With 3 contenders, Baffert back in the saddle

May 04, 2006|By JOHN EISENBERG

LOUISVILLE, KY. — Louisville, Ky.-- --As Bob Baffert wrapped up an interview session by his barn yesterday at Churchill Downs, an onlooker congratulated him for giving interesting answers to the sizable media horde.

"Well," Baffert said, "I had three years of good material saved up."

From 2003 to 2005, Baffert was invisible at the Kentucky Derby. The silver-haired trainer, a three-time Derby winner, was relegated to running long-odds horses with no chance, or, in 2004, no horse at all.

But just when it seemed Baffert, 53, was ready to give way to a new generation of trainers, he came up with an enviable hand of legitimate Derby contenders this year - not one, not two, but three horses capable of winning Saturday.

"We're armed and dangerous," he said yesterday.

His hand includes horses that won two premier Derby prep races last month: Sinister Minister, a speedster that ran away with the Blue Grass Stakes, and Bob and John, winner of the Wood Memorial. And his best shot might be Point Determined, a Maryland-bred with the late-charging running style that wins Derbys.

Between tending to his horses and arranging for photographers to snap pictures of his 16-month-old son on horseback, Baffert was too busy to speak to reporters until relatively late yesterday morning. Then he smiled as he surveyed the crowd that gathered in bright sunshine.

"I think there are more [reporters] here today than there were in all of the last three years combined," he said.

It was exactly a decade ago that he first appeared at the Derby as a glib former quarterhorse trainer who exuded cool with his everpresent sunglasses and West Coast roots. His horse, Cavonnier, led down the stretch, only to lose by a nose.

Baffert later admitted that, beneath his lighthearted exterior, he was devastated.

"Most trainers only get one shot at this race, and I thought Cavonnier was mine," he said. "I thought I'd never be back."

To the contrary, he came back and won the Derby in 1997 with Silver Charm and in 1998 with Real Quiet, and as if those wins weren't enough to cement his celebrity, those horses also won the Preakness and almost captured Triple Crowns, losing narrowly in the Belmont. Suddenly, Baffert was the world's most famous trainer.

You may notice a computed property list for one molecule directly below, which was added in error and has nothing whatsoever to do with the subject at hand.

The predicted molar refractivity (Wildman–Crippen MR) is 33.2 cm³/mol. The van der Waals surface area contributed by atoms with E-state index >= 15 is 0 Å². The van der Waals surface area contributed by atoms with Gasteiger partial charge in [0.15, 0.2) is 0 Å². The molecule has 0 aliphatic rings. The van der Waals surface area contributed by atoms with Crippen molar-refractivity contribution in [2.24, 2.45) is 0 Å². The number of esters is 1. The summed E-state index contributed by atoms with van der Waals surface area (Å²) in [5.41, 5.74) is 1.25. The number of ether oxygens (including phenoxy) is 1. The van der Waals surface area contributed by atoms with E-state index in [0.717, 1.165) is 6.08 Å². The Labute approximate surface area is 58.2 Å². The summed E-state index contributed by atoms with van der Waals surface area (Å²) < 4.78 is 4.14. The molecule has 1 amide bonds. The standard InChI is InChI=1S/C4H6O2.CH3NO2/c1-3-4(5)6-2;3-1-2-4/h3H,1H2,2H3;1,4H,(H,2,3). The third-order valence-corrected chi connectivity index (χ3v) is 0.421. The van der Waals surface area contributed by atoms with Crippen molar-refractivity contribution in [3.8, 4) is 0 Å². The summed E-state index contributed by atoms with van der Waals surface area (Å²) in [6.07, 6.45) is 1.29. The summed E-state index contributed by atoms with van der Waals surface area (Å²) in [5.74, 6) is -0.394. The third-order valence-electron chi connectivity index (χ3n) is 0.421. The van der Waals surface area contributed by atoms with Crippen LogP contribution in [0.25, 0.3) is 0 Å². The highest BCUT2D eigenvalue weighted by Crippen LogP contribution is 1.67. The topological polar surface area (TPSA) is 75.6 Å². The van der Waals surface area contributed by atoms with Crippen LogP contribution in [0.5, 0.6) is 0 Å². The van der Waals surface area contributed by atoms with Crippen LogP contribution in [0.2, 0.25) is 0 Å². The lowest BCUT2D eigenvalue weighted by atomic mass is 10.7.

He all but admitted yesterday that his success had him believing the Derby was a lot easier to win than it is. But he has since learned his lesson, having watched eight of his past nine Derby starters finish anywhere from third to 17th. War Emblem, a horse he picked up just weeks before the Derby, won in 2002.

"When I came here with [Preakness and Belmont winner] Point Given and Congaree in 2001 and didn't win, I realized how hard it was to win here," he said. "I have an appreciation for that now."

He also claims to have more insight into the arduous task of maneuvering fragile thoroughbreds through the prep season and into the Derby starting gate. Known for playing hunches instead of relying on statistical data, Baffert took Sinister Minister and Bob and John out of California, his home base, and carefully selected preps he thought they could win.

Almost all of his other Derby horses have come from California, but Sinister Minister took Kentucky's biggest prep race by almost 13 lengths, and Bob and John won the top New York prep. Sinister Minister had won only one of four starts before the Blue Grass.

"I'm better at managing my horses now," Baffert said. "You do this or that with them, or you don't do this or that with them. Now I take them and run them where they can improve."

Not that he is taking all the credit for getting three horses into the field.

"I'm basically training the same as I always have," he said. "The last couple of years, it looked like I wasn't doing too good. This business is very streaky. You get on a roll. It always comes back to the horses. With the horses, I can get it done. Without the horses, I can't get it done."

Sinister Minister almost surely will take the early lead Saturday, Baffert believes, beating out a handful of similarly fast horses that like to run on the lead.

"There's a lot of speed in this race," Baffert said, "but my guy is the speed of the speed."

A fast pace would set things up for Point Determined or Bob and John, both of whom like to rally from the middle of the pack.

"There's a lot of luck involved with 20 horses in the race. It comes down to who has a good trip," Baffert said. "But I like my chances. Brother Derek [the Derby favorite] is a real nice horse, the real deal, for sure. But I wouldn't trade places with anyone."

john.eisenberg@baltsun.com

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